How Kashmir’s famed mountain resorts are being turned into heavily polluted concrete jungles

How Kashmir’s famed mountain resorts are being turned into heavily polluted concrete jungles

Reckless construction and lack of waste management have wrecked the fragile ecosystems of Sonamarg, Pahalgam and Gulmarg.

In the absence of a sewage treatment plant, much of Sonamarg’s waste ends up in the Indus stream | Athar Parvaiz

May26, 2018

Athar Parvaiz

If anything is emblematic of the lack of proper planning for tourism management and disregard for Kashmir’s ecological resources, it is the master plan for infrastructure development in one of the Valley’s stunning mountain resorts, Sonamarg. The plan has been designed after 96% of the built-up area has already been brought under construction without required planning and without meeting even half the infrastructural requirements envisaged by Sonamarg Development Authority, which looks after tourism development at this resort.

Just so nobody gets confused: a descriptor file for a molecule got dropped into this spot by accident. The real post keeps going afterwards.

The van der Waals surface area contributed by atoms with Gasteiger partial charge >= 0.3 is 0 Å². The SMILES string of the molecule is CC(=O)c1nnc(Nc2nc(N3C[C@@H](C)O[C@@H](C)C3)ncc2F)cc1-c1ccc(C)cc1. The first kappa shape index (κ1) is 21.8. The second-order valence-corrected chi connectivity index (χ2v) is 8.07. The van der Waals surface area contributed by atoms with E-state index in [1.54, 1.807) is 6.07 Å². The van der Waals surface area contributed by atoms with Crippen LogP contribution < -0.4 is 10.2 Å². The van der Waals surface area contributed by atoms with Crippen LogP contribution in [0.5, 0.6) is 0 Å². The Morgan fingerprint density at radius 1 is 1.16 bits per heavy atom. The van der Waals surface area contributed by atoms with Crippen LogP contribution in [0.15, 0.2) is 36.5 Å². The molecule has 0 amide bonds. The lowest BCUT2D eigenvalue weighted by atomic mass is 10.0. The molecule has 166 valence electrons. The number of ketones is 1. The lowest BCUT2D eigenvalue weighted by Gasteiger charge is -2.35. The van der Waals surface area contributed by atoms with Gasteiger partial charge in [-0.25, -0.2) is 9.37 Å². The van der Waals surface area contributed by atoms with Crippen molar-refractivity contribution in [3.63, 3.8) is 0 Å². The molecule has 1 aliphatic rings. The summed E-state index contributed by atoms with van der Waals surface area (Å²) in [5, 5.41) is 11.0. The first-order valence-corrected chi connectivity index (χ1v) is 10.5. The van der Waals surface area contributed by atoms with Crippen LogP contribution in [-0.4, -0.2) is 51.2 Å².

Sonamarg, the golden meadow, is about 85 km northeast of Jammu and Kashmir’s summer capital Srinagar. “It is a very precarious and awkward situation that the extent of built-up area for the development of infrastructural facilities envisaged under the master plan to be attained by 2025 has already been attained in 2015,” Kashmir University’s Centre of Research and Development has pointed out in its Environment Impact Assessment of the master plan.

According to the research centre’s report, about 57.5 hectares of land has already been brought under the built-up area when the total area proposed to be under built-up by 2025 is about 60 hectares. “It means that 96% of the built-up area has already been covered, although the accommodation related infrastructure, which was envisaged to get developed in the built-up area, is lagging far behind,” the reports states.